Building More Alone Time Into Your Day Can Keep You From Burning Out. Here's How

As children, the concept of "alone time" was something that often had to be forced upon us, usually as part of some kind of punishment. Many people will remember being sent to their bedrooms after misbehaving, where they had to reflect on their actions in solitude. Or perhaps you recall being physically separated from the rest of your class at school if you ever did the wrong thing. But as people grow and mature, the value of alone time becomes increasingly obvious.

There's no universal amount of recommended alone time that will apply to everyone, but we all need at least a little time to ourselves on the regular. If you're introverted, you'll naturally crave more alone time than an extroverted person would, but extroverts still need moments of solitude (even if they don't know it), per Body and Soul. Working out exactly how much you need will often involve trial and error. Start with setting aside some time to be alone every day — even if it's only five minutes — and see how you feel. You'll soon learn how much you need to operate at your best.

If you are extroverted, the sound of alone time might still seem boring, draining, or even intimidating to you. But unlike being sent to your bedroom for not eating your Brussels sprouts, it's not supposed to be a punishment. Having more alone time can actually make you more productive at work and in life, along with leading to a plethora of other benefits.

You'll have the opportunity to address your needs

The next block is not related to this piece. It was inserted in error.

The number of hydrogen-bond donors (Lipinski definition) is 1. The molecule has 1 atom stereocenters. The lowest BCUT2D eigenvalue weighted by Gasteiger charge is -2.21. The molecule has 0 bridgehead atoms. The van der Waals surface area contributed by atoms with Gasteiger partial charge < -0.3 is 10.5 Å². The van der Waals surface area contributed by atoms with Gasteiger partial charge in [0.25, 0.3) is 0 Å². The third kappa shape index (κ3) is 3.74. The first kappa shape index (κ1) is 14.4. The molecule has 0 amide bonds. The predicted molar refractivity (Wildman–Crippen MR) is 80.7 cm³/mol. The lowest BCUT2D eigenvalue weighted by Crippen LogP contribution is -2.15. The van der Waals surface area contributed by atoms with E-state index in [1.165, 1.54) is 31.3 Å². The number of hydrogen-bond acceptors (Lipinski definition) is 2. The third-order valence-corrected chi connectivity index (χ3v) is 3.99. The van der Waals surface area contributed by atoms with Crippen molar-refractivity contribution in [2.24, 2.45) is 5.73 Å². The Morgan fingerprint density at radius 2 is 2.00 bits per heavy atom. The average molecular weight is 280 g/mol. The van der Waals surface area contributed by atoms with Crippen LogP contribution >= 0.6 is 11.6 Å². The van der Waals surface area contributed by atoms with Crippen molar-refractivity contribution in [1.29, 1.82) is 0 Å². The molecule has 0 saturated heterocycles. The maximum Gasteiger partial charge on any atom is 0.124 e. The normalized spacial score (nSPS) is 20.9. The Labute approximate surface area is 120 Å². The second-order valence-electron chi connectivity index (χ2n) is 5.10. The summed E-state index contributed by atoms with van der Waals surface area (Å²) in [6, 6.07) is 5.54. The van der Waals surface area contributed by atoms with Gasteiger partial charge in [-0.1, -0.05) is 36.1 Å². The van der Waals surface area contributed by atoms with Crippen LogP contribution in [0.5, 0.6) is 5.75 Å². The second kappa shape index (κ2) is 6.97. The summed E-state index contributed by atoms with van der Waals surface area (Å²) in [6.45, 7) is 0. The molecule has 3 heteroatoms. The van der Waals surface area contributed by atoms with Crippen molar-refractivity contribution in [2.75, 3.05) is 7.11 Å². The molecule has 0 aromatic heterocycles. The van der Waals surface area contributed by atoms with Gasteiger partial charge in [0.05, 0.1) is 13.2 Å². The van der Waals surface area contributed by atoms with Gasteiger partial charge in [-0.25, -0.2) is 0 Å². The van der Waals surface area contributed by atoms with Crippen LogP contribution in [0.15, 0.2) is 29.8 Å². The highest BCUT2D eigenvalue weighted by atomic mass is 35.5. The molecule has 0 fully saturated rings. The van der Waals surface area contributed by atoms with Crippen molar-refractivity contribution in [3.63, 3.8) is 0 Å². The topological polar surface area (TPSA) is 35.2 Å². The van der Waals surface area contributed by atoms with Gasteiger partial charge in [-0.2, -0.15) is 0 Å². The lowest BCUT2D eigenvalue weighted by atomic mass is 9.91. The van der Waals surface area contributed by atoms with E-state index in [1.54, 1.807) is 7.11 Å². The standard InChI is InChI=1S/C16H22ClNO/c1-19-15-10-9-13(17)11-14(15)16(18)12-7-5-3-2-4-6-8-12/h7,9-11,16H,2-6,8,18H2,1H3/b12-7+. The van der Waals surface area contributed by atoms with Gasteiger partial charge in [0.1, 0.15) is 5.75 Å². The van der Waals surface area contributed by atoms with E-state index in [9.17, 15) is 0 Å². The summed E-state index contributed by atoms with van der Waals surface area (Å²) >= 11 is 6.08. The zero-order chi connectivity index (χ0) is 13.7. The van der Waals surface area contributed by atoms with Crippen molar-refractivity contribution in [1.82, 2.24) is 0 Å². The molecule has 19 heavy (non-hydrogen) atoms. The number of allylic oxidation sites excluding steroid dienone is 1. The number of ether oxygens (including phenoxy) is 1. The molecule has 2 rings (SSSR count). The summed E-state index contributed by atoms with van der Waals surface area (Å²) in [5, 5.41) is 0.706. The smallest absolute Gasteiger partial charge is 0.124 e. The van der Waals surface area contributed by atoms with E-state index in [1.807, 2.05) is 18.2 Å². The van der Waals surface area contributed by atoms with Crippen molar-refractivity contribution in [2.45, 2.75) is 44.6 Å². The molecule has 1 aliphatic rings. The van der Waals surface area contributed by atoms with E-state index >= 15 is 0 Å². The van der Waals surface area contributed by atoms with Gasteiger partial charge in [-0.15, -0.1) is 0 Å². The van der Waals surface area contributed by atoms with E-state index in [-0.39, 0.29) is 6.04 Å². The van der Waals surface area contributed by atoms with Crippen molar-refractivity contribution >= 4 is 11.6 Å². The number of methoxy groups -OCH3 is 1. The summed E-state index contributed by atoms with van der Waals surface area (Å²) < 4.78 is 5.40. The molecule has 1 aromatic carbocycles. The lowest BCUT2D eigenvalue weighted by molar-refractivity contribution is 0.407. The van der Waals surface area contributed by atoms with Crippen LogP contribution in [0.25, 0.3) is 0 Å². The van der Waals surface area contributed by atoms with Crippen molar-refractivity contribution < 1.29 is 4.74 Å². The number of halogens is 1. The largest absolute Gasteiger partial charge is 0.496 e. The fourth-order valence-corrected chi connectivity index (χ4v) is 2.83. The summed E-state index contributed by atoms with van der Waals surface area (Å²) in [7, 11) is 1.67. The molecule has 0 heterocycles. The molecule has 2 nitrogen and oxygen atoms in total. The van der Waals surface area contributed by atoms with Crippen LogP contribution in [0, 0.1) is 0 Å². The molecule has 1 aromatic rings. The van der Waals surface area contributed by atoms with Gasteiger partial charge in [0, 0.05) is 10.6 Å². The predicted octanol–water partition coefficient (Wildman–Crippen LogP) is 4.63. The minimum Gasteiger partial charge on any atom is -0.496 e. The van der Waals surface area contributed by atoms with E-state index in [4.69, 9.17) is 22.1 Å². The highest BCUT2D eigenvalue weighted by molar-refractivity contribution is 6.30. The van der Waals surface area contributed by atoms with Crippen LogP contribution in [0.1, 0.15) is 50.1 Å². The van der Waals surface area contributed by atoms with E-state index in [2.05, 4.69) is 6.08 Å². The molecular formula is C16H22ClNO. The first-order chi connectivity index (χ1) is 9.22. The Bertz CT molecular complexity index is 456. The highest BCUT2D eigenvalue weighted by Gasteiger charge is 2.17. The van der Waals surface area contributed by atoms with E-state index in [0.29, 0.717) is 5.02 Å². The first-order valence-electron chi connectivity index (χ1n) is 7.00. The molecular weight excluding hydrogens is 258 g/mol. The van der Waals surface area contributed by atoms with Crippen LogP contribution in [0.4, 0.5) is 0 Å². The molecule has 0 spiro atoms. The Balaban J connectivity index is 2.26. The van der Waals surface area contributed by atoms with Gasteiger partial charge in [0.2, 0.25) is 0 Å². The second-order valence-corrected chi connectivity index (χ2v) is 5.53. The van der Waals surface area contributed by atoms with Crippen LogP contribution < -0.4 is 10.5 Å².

Alone time is crucial to any person's wellbeing because it gives you time and space to be totally selfish. While you might have learned that being selfish is a bad thing, taking care of your own needs and happiness is actually a trait that everyone should aspire to. Take responsibility for your own wellbeing so someone else doesn't have to.

The misconception tends to be that focusing on yourself means you don't care about anyone else. In reality, though, you can only tend to other people's needs properly (including those of a partner or children) when you're happy and healthy yourself. If you neglect to take care of yourself, your interactions with other people will suffer.

When you carve out time in your schedule to be alone, you're giving yourself permission to pay attention to your own life. You'll notice what you need, which you may not have realized before when surrounded by other people. And you'll be able to work on giving those things to yourself. This will lead to a healthier, happier, and more adjusted person who is less likely to feel mentally, physically, and emotionally exhausted, or burnt out (via

It also goes without saying that having alone time can be a powerful form of tension release. A 2021 study published in Frontiers in Psychology found that both physical and mental solitude allows for the "absence of pressure."

You'll learn more about yourself and your emotions

Sitting alone with your thoughts might seem daunting if you don't do it regularly, or if you tend to feel recharged when spending time with other people. But once you get over this initial period of discomfort, you'll find that alone time presents a great opportunity to self-reflect. Along the way, you're guaranteed to learn more about yourself.

When you're constantly surrounded by other people, whether they depend on you or not, you're probably in the habit of considering other people's preferences and feelings before your own. But alone time gives you the chance to think only about what's going on inside of you. This self-reflection can clarify how you feel about things. It can also show you more about how you operate.

For example, if, in your alone time, you notice that you feel absolutely drained and a little miserable every night after work, you might come to the conclusion that you're not actually in the right job for you. But if you skip that self-reflection to head out for after-work drinks every night, you may not get the chance to actually realize the truth of the situation. And if you don't get clear on how you really feel about these pillars of your life, you can't do anything to change them. That will put you in a position where you're more likely to continue unknowingly feeling drained and miserable until you end up exhausted beyond repair.